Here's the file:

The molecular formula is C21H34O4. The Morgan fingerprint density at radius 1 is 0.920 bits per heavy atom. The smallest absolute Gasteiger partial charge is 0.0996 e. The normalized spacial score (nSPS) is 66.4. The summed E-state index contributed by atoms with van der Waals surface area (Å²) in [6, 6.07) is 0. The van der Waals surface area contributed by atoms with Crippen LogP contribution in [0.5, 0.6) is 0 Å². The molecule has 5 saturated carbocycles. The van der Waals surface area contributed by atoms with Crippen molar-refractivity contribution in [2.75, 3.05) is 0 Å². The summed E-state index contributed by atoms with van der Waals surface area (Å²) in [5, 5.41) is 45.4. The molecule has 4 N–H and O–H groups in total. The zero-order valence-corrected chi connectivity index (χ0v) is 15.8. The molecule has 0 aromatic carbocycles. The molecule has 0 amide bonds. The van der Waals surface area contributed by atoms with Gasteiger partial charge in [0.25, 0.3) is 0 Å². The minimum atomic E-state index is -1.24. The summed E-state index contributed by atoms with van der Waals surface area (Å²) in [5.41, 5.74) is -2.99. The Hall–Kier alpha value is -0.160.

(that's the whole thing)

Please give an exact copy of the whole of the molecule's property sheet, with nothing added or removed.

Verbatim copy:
The molecular formula is C21H34O4. The Morgan fingerprint density at radius 1 is 0.920 bits per heavy atom. The smallest absolute Gasteiger partial charge is 0.0996 e. The normalized spacial score (nSPS) is 66.4. The summed E-state index contributed by atoms with van der Waals surface area (Å²) in [6, 6.07) is 0. The van der Waals surface area contributed by atoms with Crippen LogP contribution in [0.5, 0.6) is 0 Å². The molecule has 5 saturated carbocycles. The van der Waals surface area contributed by atoms with Crippen molar-refractivity contribution in [2.75, 3.05) is 0 Å². The summed E-state index contributed by atoms with van der Waals surface area (Å²) in [5, 5.41) is 45.4. The molecule has 4 N–H and O–H groups in total. The zero-order valence-corrected chi connectivity index (χ0v) is 15.8. The molecule has 0 aromatic carbocycles. The molecule has 0 amide bonds. The van der Waals surface area contributed by atoms with Gasteiger partial charge in [0.25, 0.3) is 0 Å². The minimum atomic E-state index is -1.24. The summed E-state index contributed by atoms with van der Waals surface area (Å²) in [5.41, 5.74) is -2.99. The Hall–Kier alpha value is -0.160.